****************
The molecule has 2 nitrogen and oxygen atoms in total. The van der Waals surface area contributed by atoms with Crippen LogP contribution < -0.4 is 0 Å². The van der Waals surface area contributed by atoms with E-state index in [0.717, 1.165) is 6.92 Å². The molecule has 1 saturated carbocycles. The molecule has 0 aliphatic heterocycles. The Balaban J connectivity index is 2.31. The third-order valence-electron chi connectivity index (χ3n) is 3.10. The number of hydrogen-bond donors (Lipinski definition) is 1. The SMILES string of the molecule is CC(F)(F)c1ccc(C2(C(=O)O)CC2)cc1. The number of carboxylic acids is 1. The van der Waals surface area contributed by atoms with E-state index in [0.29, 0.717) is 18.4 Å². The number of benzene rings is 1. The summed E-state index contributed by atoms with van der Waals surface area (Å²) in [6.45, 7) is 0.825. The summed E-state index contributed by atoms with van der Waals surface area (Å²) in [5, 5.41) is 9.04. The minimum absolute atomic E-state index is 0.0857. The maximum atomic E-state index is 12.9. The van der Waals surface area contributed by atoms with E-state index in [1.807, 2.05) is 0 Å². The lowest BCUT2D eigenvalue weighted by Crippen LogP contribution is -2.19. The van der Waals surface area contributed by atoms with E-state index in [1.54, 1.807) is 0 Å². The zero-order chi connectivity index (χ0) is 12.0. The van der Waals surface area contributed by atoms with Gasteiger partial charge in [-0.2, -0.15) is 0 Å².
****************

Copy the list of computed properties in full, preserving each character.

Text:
The molecule has 2 nitrogen and oxygen atoms in total. The van der Waals surface area contributed by atoms with Crippen LogP contribution < -0.4 is 0 Å². The van der Waals surface area contributed by atoms with E-state index in [0.717, 1.165) is 6.92 Å². The molecule has 1 saturated carbocycles. The molecule has 0 aliphatic heterocycles. The Balaban J connectivity index is 2.31. The third-order valence-electron chi connectivity index (χ3n) is 3.10. The number of hydrogen-bond donors (Lipinski definition) is 1. The SMILES string of the molecule is CC(F)(F)c1ccc(C2(C(=O)O)CC2)cc1. The number of carboxylic acids is 1. The van der Waals surface area contributed by atoms with E-state index in [0.29, 0.717) is 18.4 Å². The number of benzene rings is 1. The summed E-state index contributed by atoms with van der Waals surface area (Å²) in [6.45, 7) is 0.825. The summed E-state index contributed by atoms with van der Waals surface area (Å²) in [5, 5.41) is 9.04. The minimum absolute atomic E-state index is 0.0857. The maximum atomic E-state index is 12.9. The van der Waals surface area contributed by atoms with E-state index in [1.807, 2.05) is 0 Å². The lowest BCUT2D eigenvalue weighted by Crippen LogP contribution is -2.19. The van der Waals surface area contributed by atoms with E-state index in [1.54, 1.807) is 0 Å². The zero-order chi connectivity index (χ0) is 12.0. The van der Waals surface area contributed by atoms with Gasteiger partial charge in [-0.2, -0.15) is 0 Å².